Today continues the week long campaign to raise awareness of cervical cancer.
In the name of cervical cancer, this week the world stands together for the prevention of the disease. Since yesterday, women across the world have voiced their support and shared their smeared makeup pictures to raise awareness for the cause.
Around 3,000 are diagnosed each year, making it the most common cancer among women under 35, yet smear tests are only offered to 25 to 49 year olds.
Robert Music, Chief Executive for Jo’s Cervical Cancer Trust said: “The number of women in England attending smear tests is at a 19-year low and the number of women being diagnosed is worryingly high. We simply cannot afford for this to continue.”
Last year only 70.4% of women in Bournemouth attended their smear test, making it the third lowest area in the South West. Smear tests prevent against 75% of cervical cancers.
He said: “I would encourage every woman to attend their smear test when invited and hope that people in Bournemouth will join our #SmearForSmear campaign to raise awareness of smear tests.”
This year celebrities, such as reality-star Charlotte Crosby and British television presenter Nicki Chapman, continue to support the cause on social media by sharing their Smear for Smear selfies, organised by Jo’s Trust.
— Charlotte Crosby (@Charlottegshore) January 22, 2017
— Danielle Armstrong (@Daniarmstrong88) January 22, 2017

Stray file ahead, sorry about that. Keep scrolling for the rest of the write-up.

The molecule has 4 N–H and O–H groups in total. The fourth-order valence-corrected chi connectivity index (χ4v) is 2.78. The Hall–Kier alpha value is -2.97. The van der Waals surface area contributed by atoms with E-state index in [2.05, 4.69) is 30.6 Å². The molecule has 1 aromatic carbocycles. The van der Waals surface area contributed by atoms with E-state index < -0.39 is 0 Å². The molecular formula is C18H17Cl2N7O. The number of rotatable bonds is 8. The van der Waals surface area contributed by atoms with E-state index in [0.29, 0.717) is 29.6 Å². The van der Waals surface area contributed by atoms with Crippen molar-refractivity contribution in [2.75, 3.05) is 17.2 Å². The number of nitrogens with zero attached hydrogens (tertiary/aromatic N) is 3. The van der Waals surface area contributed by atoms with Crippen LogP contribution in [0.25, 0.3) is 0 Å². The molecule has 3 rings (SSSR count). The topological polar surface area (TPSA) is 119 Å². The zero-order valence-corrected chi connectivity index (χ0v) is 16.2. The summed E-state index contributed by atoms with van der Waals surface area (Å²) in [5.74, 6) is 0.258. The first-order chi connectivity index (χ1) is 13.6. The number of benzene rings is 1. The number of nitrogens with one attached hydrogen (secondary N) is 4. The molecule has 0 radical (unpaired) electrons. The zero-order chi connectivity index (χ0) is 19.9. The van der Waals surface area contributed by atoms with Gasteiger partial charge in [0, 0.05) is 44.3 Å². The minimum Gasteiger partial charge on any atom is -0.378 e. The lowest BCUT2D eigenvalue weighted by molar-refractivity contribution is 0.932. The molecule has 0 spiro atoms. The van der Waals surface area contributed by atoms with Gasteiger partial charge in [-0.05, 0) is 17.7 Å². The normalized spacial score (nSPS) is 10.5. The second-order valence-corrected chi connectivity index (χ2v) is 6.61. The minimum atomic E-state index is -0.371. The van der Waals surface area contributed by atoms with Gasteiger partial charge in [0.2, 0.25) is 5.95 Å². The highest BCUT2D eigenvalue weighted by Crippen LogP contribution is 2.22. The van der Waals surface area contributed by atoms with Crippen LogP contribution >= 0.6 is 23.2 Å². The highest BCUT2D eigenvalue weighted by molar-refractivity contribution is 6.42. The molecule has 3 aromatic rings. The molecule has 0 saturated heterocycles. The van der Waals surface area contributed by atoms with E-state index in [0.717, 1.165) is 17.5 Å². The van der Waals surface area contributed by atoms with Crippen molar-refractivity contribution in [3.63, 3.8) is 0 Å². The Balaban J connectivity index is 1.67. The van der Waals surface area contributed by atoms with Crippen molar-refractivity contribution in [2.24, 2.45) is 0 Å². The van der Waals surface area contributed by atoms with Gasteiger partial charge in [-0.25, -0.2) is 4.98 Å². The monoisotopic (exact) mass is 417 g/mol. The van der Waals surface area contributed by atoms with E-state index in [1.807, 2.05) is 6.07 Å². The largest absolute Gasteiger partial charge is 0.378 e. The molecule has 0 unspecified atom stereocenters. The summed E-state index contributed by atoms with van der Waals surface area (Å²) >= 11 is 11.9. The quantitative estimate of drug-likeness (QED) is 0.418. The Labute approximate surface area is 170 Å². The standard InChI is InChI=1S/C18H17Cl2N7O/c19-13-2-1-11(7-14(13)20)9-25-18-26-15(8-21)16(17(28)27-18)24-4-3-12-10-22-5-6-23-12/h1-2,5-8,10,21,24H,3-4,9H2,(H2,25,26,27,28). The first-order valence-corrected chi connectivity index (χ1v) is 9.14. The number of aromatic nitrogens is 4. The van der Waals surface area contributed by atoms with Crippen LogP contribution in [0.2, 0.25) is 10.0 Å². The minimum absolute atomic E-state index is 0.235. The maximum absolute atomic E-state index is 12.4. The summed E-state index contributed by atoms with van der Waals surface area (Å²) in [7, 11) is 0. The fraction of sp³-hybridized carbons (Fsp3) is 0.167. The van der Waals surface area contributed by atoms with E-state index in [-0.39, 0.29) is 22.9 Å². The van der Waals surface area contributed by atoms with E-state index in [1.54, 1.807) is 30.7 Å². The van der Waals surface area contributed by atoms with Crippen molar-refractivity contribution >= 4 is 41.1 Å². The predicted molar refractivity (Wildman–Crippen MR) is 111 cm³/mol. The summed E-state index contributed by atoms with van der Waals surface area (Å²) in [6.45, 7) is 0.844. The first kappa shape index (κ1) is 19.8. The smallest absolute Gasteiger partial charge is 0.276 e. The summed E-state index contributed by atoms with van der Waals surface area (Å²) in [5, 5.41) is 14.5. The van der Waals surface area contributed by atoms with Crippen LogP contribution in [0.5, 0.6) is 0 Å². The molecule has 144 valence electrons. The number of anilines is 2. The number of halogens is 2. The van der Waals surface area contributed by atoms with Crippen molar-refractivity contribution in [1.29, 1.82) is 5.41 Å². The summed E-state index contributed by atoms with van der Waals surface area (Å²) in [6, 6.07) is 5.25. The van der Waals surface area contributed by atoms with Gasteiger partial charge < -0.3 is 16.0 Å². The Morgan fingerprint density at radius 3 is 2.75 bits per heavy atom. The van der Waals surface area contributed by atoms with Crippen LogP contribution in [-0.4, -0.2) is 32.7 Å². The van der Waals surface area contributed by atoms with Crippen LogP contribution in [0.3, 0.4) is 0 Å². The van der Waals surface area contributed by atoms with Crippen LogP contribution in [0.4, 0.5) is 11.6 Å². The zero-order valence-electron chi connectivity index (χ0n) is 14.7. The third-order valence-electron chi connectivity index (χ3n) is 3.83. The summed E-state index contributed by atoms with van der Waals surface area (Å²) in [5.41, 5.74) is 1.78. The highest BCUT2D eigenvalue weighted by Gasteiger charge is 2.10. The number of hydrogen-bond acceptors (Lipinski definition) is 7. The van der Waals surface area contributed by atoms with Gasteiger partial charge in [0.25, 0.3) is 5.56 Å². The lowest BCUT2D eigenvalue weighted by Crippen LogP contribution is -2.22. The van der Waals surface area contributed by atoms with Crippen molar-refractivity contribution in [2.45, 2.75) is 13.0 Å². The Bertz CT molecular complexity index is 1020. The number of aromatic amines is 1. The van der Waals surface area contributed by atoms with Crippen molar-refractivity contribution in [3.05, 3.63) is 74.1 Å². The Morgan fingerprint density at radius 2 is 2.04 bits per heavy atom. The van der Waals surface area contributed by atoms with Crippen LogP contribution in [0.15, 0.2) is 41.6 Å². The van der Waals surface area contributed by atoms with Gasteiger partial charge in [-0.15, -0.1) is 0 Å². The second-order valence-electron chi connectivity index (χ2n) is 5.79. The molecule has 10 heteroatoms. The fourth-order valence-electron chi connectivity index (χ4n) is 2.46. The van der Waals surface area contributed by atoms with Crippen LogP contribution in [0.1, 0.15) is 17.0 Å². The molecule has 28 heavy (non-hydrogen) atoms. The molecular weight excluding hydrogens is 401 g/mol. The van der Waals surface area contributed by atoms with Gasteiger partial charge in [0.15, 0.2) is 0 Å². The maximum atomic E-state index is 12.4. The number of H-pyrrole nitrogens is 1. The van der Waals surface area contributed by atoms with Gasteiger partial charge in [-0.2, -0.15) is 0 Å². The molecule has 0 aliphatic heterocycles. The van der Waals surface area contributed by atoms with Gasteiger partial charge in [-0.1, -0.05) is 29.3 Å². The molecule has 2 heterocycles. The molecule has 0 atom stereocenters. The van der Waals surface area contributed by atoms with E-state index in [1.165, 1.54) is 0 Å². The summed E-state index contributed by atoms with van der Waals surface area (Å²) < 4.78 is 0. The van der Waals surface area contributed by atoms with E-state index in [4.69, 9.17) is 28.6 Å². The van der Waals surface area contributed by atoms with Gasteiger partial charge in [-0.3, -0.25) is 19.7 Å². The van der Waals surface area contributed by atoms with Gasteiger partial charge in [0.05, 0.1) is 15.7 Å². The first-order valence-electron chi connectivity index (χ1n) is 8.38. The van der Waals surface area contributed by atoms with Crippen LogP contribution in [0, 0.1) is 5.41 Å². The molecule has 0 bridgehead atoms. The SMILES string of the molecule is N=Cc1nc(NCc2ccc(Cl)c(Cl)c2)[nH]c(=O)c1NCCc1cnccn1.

— Jo’s Trust (@JoTrust) January 24, 2017
— Nicki Chapman (@Nicki_Chapman) January 23, 2017
Attend your smear, reduce your risk of cervical cancer. I nominate @celindeschoenmaker to do a #SmearForSmear selfie !! A woman is diagnosed with cervical cancer every 3 hours, yet it is one of the cancers that can be prevented. Attend your smear test; reduce your risk of cervical cancer. It may save your life. You can also help Jo’s support women affected by cervical cancer by texting JOT01 £5 to 70070
Symptoms of cervical cancer include abnormal vaginal bleeding, unusual vaginal discharge, pain during sex, vaginal bleeding after the menopause, blood-stained vaginal discharge, increased frequency of urination, diarrhoea and pain in your pelvis. However aren’t exclusively caused by the cancer.
The persistent infection human papillomavirus (HPV) is thought to be the most common cause of the cancer which is spread through intimate contact during sex. One in three women develop HPV, but the type to cause genital warts does not usually lead to it.